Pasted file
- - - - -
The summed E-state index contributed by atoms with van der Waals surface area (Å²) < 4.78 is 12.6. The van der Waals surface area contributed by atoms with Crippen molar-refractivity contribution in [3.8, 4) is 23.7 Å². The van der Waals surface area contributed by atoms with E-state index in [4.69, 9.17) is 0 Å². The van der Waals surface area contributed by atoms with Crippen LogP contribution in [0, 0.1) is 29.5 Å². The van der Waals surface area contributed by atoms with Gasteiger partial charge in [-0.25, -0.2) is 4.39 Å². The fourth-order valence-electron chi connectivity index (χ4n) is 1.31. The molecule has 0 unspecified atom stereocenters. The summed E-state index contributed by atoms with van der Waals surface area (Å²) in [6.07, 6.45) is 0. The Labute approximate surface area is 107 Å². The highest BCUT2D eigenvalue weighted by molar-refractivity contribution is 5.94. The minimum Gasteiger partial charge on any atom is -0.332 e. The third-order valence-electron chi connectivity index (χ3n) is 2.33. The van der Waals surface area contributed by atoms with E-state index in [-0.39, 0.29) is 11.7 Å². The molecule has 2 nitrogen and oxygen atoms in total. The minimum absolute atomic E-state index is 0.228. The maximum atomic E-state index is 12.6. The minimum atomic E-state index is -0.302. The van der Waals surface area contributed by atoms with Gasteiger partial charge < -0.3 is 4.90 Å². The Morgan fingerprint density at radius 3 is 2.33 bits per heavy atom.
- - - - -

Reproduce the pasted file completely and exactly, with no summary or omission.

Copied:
The summed E-state index contributed by atoms with van der Waals surface area (Å²) < 4.78 is 12.6. The van der Waals surface area contributed by atoms with Crippen molar-refractivity contribution in [3.8, 4) is 23.7 Å². The van der Waals surface area contributed by atoms with E-state index in [4.69, 9.17) is 0 Å². The van der Waals surface area contributed by atoms with Crippen LogP contribution in [0, 0.1) is 29.5 Å². The van der Waals surface area contributed by atoms with Gasteiger partial charge in [-0.25, -0.2) is 4.39 Å². The fourth-order valence-electron chi connectivity index (χ4n) is 1.31. The molecule has 0 unspecified atom stereocenters. The summed E-state index contributed by atoms with van der Waals surface area (Å²) in [6.07, 6.45) is 0. The Labute approximate surface area is 107 Å². The highest BCUT2D eigenvalue weighted by molar-refractivity contribution is 5.94. The minimum Gasteiger partial charge on any atom is -0.332 e. The third-order valence-electron chi connectivity index (χ3n) is 2.33. The van der Waals surface area contributed by atoms with E-state index in [-0.39, 0.29) is 11.7 Å². The molecule has 2 nitrogen and oxygen atoms in total. The minimum absolute atomic E-state index is 0.228. The maximum atomic E-state index is 12.6. The minimum atomic E-state index is -0.302. The van der Waals surface area contributed by atoms with Gasteiger partial charge < -0.3 is 4.90 Å². The Morgan fingerprint density at radius 3 is 2.33 bits per heavy atom.